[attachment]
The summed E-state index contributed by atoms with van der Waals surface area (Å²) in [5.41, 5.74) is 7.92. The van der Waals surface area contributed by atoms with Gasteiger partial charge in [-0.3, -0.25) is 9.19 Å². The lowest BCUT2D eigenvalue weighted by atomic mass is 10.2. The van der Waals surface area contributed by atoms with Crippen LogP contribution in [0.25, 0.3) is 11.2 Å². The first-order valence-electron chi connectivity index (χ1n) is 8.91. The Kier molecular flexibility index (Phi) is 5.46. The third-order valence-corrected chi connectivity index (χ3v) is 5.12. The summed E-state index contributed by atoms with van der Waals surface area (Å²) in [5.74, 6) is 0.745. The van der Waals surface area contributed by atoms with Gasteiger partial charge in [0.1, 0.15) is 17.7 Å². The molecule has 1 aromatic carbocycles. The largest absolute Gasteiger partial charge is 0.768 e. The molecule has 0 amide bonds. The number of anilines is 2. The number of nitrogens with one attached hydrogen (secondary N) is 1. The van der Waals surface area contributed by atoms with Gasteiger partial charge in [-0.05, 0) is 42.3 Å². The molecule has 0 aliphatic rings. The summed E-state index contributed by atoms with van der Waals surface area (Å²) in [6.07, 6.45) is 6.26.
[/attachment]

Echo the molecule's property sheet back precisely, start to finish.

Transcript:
The summed E-state index contributed by atoms with van der Waals surface area (Å²) in [5.41, 5.74) is 7.92. The van der Waals surface area contributed by atoms with Gasteiger partial charge in [-0.3, -0.25) is 9.19 Å². The lowest BCUT2D eigenvalue weighted by atomic mass is 10.2. The van der Waals surface area contributed by atoms with Crippen LogP contribution in [0.25, 0.3) is 11.2 Å². The first-order valence-electron chi connectivity index (χ1n) is 8.91. The Kier molecular flexibility index (Phi) is 5.46. The third-order valence-corrected chi connectivity index (χ3v) is 5.12. The summed E-state index contributed by atoms with van der Waals surface area (Å²) in [5.74, 6) is 0.745. The van der Waals surface area contributed by atoms with Gasteiger partial charge in [0.1, 0.15) is 17.7 Å². The molecule has 1 aromatic carbocycles. The largest absolute Gasteiger partial charge is 0.768 e. The molecule has 0 amide bonds. The number of anilines is 2. The number of nitrogens with one attached hydrogen (secondary N) is 1. The van der Waals surface area contributed by atoms with Gasteiger partial charge in [-0.05, 0) is 42.3 Å². The molecule has 0 aliphatic rings. The summed E-state index contributed by atoms with van der Waals surface area (Å²) in [6.07, 6.45) is 6.26.